Amid an era in which election watchers have learned to expect the unexpected, Saturday’s Eden-Monaro byelection surprised by not surprising, delivering one of the electorate’s characteristic knife-edge results and broadly confirming the predictions of the polls.
Labor operatives were perhaps stretching the elastic a little yesterday when they told reporters they were “100% confident” that their candidate, Kristy McBain, had won the seat.
But with Liberal candidate Fiona Kotvojs needing roughly 60% of around 3500 outstanding postal votes to overhaul a deficit of 737 votes, it seems her only realistic chance is that errors will show up as ballots are rechecked (two of which indeed emerged to her advantage yesterday).
The foregoing may surprise some who followed the action on Sky News and in yesterday’s Sunday Telegraph, where the result was all but called for the Liberals despite McBain leading through the night on both the raw vote and booth-matched projections.
Combined with a spot of obvious editorial enthusiasm at The Telegraph, this was fuelled by claims from Liberal sources on the night that swings in the large Queanbeyan pre-poll booths were “off the chart” — a chart which, it transpired, maxed out at a mere 5% or so.
In fairness, Labor concerns about what Queanbeyan pre-polls might do to McBain’s lead were being aired at around the same time on the ABC by Kristina Keneally, who noted the area had been the “base” of outgoing Labor member Mike Kelly.
As it happened though, the traffic on pre-polls wasn’t all one way, and a very delicate overall swing to the Liberals was balanced by a larger one to Labor on postals, which attracted many more voters than usual thanks to COVID-19.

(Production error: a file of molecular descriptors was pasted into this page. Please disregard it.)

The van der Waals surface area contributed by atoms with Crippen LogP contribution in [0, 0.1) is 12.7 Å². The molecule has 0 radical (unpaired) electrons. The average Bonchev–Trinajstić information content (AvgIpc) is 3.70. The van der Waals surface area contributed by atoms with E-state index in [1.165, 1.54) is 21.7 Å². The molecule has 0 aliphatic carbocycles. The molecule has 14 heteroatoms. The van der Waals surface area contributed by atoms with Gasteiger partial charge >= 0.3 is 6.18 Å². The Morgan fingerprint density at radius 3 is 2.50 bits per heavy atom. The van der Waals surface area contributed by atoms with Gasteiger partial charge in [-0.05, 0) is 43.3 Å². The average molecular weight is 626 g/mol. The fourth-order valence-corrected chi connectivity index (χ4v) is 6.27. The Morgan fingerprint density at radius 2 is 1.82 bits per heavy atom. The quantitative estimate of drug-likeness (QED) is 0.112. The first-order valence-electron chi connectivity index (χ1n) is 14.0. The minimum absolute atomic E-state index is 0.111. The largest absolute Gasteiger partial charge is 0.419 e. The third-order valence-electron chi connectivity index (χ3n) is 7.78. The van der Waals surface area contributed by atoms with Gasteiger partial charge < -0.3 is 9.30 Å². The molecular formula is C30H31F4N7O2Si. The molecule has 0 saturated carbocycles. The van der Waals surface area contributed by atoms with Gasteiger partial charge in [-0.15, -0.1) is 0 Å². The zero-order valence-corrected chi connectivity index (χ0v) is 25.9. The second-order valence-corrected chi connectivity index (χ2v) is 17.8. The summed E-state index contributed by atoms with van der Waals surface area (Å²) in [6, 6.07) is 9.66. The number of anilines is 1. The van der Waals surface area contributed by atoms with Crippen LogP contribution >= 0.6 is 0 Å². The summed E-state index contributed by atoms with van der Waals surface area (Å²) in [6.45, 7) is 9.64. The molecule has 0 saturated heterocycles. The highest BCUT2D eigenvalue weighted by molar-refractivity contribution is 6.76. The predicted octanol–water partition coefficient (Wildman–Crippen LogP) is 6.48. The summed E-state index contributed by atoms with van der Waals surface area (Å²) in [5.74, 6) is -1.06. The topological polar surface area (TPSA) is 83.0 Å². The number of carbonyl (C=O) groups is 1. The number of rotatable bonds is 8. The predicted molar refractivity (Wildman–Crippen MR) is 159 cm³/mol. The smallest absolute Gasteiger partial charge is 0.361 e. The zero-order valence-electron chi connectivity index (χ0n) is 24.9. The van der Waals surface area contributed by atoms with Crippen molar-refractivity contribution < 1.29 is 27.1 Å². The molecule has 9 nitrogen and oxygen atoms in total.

With the clarity brought by an extra day of counting, there has been an intensification of conservative ire towards state Nationals leader and thwarted preselection hopeful John Barilaro, who stands accused of encouraging his party’s voters to preference Labor.
There may be some justification in this, as changes in preferences flows were clearly decisive in allowing Labor to hold its ground on two-party preferred despite a 3% drop in the primary vote.
Part of this was a correction after Clive Palmer’s anti-Labor spoiler effect at the election, but it was also influenced by Shooters Fishers and Farmers directing preferences to Labor (a further source of Liberal fury on Saturday night) as well as a shrinkage of the Nationals flow to the Liberals, the precise extent of which is disputed.
Related to the Liberals-wuz-robbed theme is an indictment of Anthony Albanese for having suffered a moral defeat in his first electoral test, in violation of the iron law that byelections favour oppositions.
Certainly it’s true that the result offers no evidence of a paradigm shift for Labor under Albanese, or even of any particular benefit from the government’s handling of the locally devastating summer bushfire crisis.
But as election analyst Peter Brent has calculated, the historic tendency of byelections to swing to the opposition is largely specific to government-held seats.
This reflects the fact that byelections usually involve the incumbent party losing the sitting member’s personal vote, which in Mike Kelly’s case was thought to be considerable.
Labor’s other defence for the drop in its primary vote is that there were nearly twice as many candidates this time around, although this is blunted by the fact that the Liberals managed to achieve a slight gain.
Most of all though, the byelection was held in an unprecedented political context that has had the effect of elevating Scott Morrison’s personal poll ratings to hitherto undreamt of heights.
Since 68% approval ratings will assuredly not be a permanent feature of Morrison’s prime ministership, it might just as readily be noted that this apparent popularity yielded only a modest dividend at the ballot box.
However, the safer conclusion is that this was just another byelection result with explanatory threads aplenty and competing narratives galore, but little real insight to offer into a general election still nearly two years away.